When “black on black crime” is blamed on white people… welcome to life in 2020 Oklahoma City. [Black-on-Black crime in Oklahoma, what is being done to reverse the trend?, OKCFox.com, November 18, 2020]:
We’ve seen the comments on social media, whether it’s people outraged by the shooting of George Floyd or Breonna Taylor, there’s always that one comment, “Well what about black-on-black crime?”
FOX 25 accumulated data from the Oklahoma City police department and FBI to see where the trends of homicide stand and what is the solution to slow the crime rate.
Oklahoma City has a population of more than 665,000 people in 2019, according to the United States census.
67% of white, Caucasian people, 19% of the Hispanic Latino community, 14% African Americans, 4% Asian, and nearly 3% of Native Americans live in the city.
We asked the Oklahoma City Police Department to provide five-year homicide data of suspects and victims by race and gender. You can view it here.
Black men between 2015 and 2019 had the highest rate for suspects and victims, with a rate averaging between 40 per year.
Ramiro Martinez is vice president-elect of the American Society of Criminology and professor of Criminal Justice at Northeastern University in Boston. He said the higher rate for African American men is based on population size.
“What happens then is there’s a few more, a handful of cases where the victims are black, the rate swings up because the population base is relatively low,” Martinez said. “So we might see this artificial swing.”
The FBI’s crime rate data from 2009 to 2019 shows the state overall, for all violent crimes, has a 75% increase difference compared to the rest of the country.
“I think it’s unusual for a state that doesn’t have a number of dense, urban areas that the homicide rates and the violent crime rates are higher in the state of Oklahoma than the national average. I would have suspected they would have been hugging the national average or relatively low,” said Martinez.
Martinez said in most homicide cases, for all ethnicities, the suspect knows the victim.
“An acquaintance, family member, someone they love or loved,” Martinez said.
That’s what happened to local rap artist Jabee Williams’ brother in 2001, a day before 9-11.
“He just got into with somebody in the neighborhood. And somebody else had a gun, gave it to that person and that person settled it that way,” said Williams.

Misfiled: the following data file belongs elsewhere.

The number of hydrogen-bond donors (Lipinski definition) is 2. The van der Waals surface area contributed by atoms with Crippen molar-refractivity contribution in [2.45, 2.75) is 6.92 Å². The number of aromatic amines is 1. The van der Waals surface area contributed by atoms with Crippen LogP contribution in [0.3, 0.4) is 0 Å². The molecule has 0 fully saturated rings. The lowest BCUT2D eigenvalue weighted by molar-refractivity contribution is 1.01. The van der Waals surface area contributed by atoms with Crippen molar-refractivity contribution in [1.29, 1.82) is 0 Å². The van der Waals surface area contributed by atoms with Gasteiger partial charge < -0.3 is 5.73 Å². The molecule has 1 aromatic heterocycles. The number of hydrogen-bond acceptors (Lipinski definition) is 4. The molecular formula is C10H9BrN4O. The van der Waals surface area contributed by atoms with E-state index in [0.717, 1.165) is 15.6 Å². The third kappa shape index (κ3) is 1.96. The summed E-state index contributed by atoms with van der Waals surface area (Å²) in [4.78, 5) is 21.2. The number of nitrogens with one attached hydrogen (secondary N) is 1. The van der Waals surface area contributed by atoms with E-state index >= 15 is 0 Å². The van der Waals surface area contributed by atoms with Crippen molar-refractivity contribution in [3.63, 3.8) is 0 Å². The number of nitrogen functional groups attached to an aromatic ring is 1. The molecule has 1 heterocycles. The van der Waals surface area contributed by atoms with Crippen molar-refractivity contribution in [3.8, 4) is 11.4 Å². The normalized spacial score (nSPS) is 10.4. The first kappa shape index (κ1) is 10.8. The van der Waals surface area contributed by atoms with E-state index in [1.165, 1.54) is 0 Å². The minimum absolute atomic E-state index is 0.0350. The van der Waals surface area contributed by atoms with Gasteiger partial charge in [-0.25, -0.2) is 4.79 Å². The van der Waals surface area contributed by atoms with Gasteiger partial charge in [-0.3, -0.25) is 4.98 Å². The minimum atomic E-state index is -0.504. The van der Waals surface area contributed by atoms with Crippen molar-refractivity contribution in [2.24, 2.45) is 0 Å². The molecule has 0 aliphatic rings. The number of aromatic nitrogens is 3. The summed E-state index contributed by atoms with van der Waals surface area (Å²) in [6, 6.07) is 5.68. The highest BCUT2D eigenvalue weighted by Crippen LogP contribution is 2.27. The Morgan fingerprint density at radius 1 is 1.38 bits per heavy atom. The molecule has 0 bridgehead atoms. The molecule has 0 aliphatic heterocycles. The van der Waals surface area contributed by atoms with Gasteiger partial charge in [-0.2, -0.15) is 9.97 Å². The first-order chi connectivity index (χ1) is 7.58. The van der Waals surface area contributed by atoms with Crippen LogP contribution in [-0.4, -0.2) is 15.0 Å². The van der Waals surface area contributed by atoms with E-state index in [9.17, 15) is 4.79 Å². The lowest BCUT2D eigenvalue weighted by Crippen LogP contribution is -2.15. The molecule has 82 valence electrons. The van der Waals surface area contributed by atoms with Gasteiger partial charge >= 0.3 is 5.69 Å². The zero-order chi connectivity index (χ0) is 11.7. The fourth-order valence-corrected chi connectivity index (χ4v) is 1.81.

We shared the information from the FBI and the Oklahoma City Police Department, as well as Martinez’s response.
“It’s definitely good to have information and good to have data because and we can educate ourselves and know what’s happening,” Williams said. “But if you aren’t connected to that community, if you don’t know what’s going on in that community, that world, that data doesn’t mean anything. ”
He said what’s happened in the African American community, is a lack of resources.
“When you start pulling jobs, you start pulling money, you start pulling food, you start pulling program where you have ways for kids to express themselves, and you have ways for kids to be educated and for adults to be educated; when you start pulling those resources, they have to find other ways to feed themselves.”
So, how do you find the solution?
The first step has already happened, bringing a grocery store back into this food desert at the intersection of Lincoln and NE 36th St.
Councilwoman Nikki Nice and Mayor David Holt, with the help of Williams, have already taken those steps to bring a grocery store, like Homeland, back into the neighborhood. But there’s still a way to go and it won’t happen overnight.
We asked Williams what comes to mind when you hear “black on black crime”?
“I think of it as something we didn’t create. Something black people didn’t create,” said Williams.
But what he is trying to create, setting kids straight and putting them on the right path.
“I’ve gone to the juvenile detention centers and talked to the kids who have committed types of crimes that we’re talking about or who have been accused of committing the types of crimes that we’re talking about,” said Williams.
Read that quote again:
“I think of it as something we didn’t create. Something black people didn’t create,
Yes, black on black crime is something created from implicit bias/systemic racism/structural inequality/white privilege…
Every problem caused by black individuals will be blamed exclusively on white people, regardless of how white people work to remove themselves from the situation via white flight…